When it comes to retirement portfolios, a 60%-to-40% (60/40) mix of stocks and bonds has been a cornerstone for decades.
The results have been nothing short of spectacular. The compound annual growth rate has been 10.2% since 1980, according to the Financial Times:
But the outlook for the 60/40 portfolio is bleak.
There will be huge obstacles to matching historical returns and generating income.
And the reason why may shock you. The problem isn’t just that bonds offer historically low yields.
But there’s still a way to attain your retirement goals without betting the farm on speculative stocks…
Rethink the Building Blocks of Your Retirement Portfolio
It’s no secret that investors will face significant challenges generating sufficient levels of income … the Federal Reserve does not intend to move short-term rates from zero for at least the next three years.
And longer-dated bonds don’t offer much more income either, with the 10-year Treasury yield at just 0.66% … still near its lowest level ever.
Preparing for retirement and generating income from a portfolio of assets has never been tougher!
But there’s more.
We know that stocks and bonds are both expensive. But what is often lost on the average investor is what that means for the future.
Projections from GMO show that U.S. large-cap stocks are expected to decline 6.5% annually for the next seven years.
U.S. bonds are expected to fall 3.3% every year over the same time frame:
Those return projections are driven by mean reversion … a fall back to reasonable valuation levels.
And that’s why the expected return on a 60/40 portfolio looks dire for the next several years.
But there’s another pathway for you to reach financial freedom.
To overcome these challenges, Ted and I show Bauman Letter subscribers how to utilize lesser-known investments for the chance to grow your portfolio and generate income. You can watch a special presentation from Ted about one of our favorite income streams here.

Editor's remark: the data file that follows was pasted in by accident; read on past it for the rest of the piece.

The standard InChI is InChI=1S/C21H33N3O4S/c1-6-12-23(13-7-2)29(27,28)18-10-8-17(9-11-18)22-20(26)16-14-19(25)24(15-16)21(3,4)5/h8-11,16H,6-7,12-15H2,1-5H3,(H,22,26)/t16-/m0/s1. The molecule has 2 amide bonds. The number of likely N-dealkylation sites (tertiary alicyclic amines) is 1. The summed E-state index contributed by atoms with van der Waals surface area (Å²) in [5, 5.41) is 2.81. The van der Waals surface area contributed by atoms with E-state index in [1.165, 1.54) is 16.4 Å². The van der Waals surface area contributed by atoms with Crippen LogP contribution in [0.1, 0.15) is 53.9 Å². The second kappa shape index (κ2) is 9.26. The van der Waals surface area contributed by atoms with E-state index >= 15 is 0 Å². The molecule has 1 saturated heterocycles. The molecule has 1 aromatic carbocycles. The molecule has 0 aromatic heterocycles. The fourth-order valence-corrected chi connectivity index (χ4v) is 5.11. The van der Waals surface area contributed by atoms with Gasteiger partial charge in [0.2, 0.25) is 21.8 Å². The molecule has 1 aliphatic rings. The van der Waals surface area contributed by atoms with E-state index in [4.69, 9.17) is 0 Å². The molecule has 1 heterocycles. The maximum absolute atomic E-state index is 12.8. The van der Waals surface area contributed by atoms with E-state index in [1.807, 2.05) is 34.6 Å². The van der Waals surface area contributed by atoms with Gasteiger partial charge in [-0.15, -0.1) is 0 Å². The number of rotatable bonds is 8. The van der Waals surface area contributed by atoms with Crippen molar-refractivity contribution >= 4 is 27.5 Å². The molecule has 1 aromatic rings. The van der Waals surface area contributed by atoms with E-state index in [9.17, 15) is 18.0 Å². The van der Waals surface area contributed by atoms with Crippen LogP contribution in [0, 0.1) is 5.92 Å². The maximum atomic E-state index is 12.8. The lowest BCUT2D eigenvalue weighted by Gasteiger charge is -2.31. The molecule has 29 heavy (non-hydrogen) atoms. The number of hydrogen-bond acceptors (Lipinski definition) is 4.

Those investments include vehicles such as real estate investment trusts, American depositary receipts and closed-end funds…
And there’s another alternative investment we’ve used to generate stable income in a low interest rate environment.
How to Find Yield With Preferred Stocks
Ted and I have received great questions from readers about preferred stocks.
As I mentioned last week, preferred stocks are issued and pay an interest rate like a bond. But they can also be bought and sold on an exchange just like a stock.
Preferred stock is issued with a par value … quite often at $25 per share. From there prices can fluctuate in the market and can be influenced by variables like interest rates and credit quality of the issuer.
One of the attractive features of preferred stock is their relatively high yields. My recent recommendation of the Global X U.S. Preferred ETF (NYSE: PFFD) yields 5.5%.
But when you’re evaluating individual securities, you need to pay attention to more than just the stated yield.
That’s because many preferred stocks are callable.
That gives the issuer of the preferred the right to redeem a preferred stock issue at a specified price beyond a certain date.
And that’s why it’s critical to calculate your yield to call as well.
That measure takes several factors into consideration, including:
- The current price of the preferred.
- The price that you will receive if called.
- Remaining interest payments you receive up to the call date.
As a hypothetical example, suppose that a preferred is trading at $26 and pays an annual dividend of $1.50 per share. And let’s say the issue is callable at its par value of $25 in four years. So you would lose $1 on the share price, but still collect $6 worth of dividends.
Your yield to call is still 4.9%, compared to the original coupon rate of 6%.
But if the yield to call is significantly lower than the stated yield, you may want to rethink your purchase.
That’s a lot to digest.
But that’s what Ted and I are up to behind the scenes … we discover and evaluate the best opportunities to grow your portfolio and generate the income you need.
Especially as the traditional approach to retirement and income faces its biggest challenge in generations.
Research Analyst, The Bauman Letter